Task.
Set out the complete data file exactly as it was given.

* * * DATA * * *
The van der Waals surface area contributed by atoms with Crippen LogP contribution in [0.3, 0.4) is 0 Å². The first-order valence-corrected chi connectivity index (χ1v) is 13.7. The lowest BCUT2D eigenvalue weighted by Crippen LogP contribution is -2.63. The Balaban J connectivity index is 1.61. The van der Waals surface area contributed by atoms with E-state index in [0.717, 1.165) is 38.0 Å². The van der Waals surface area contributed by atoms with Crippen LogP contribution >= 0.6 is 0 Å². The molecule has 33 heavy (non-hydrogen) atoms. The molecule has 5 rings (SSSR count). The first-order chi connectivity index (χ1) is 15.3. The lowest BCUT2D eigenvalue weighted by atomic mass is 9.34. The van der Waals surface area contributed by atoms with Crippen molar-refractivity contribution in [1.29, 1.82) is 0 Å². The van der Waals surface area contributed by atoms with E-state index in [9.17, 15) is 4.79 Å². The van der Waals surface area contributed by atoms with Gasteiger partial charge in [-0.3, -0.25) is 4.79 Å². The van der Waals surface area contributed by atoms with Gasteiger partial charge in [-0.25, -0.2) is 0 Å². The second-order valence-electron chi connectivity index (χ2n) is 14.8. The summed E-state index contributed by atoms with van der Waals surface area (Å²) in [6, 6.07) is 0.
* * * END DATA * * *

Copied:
The van der Waals surface area contributed by atoms with Crippen LogP contribution in [0.3, 0.4) is 0 Å². The first-order valence-corrected chi connectivity index (χ1v) is 13.7. The lowest BCUT2D eigenvalue weighted by Crippen LogP contribution is -2.63. The Balaban J connectivity index is 1.61. The van der Waals surface area contributed by atoms with E-state index in [0.717, 1.165) is 38.0 Å². The van der Waals surface area contributed by atoms with Crippen LogP contribution >= 0.6 is 0 Å². The molecule has 33 heavy (non-hydrogen) atoms. The molecule has 5 rings (SSSR count). The first-order chi connectivity index (χ1) is 15.3. The lowest BCUT2D eigenvalue weighted by atomic mass is 9.34. The van der Waals surface area contributed by atoms with Crippen molar-refractivity contribution in [1.29, 1.82) is 0 Å². The van der Waals surface area contributed by atoms with E-state index in [9.17, 15) is 4.79 Å². The van der Waals surface area contributed by atoms with Gasteiger partial charge in [-0.3, -0.25) is 4.79 Å². The van der Waals surface area contributed by atoms with Gasteiger partial charge in [-0.25, -0.2) is 0 Å². The second-order valence-electron chi connectivity index (χ2n) is 14.8. The summed E-state index contributed by atoms with van der Waals surface area (Å²) in [6, 6.07) is 0.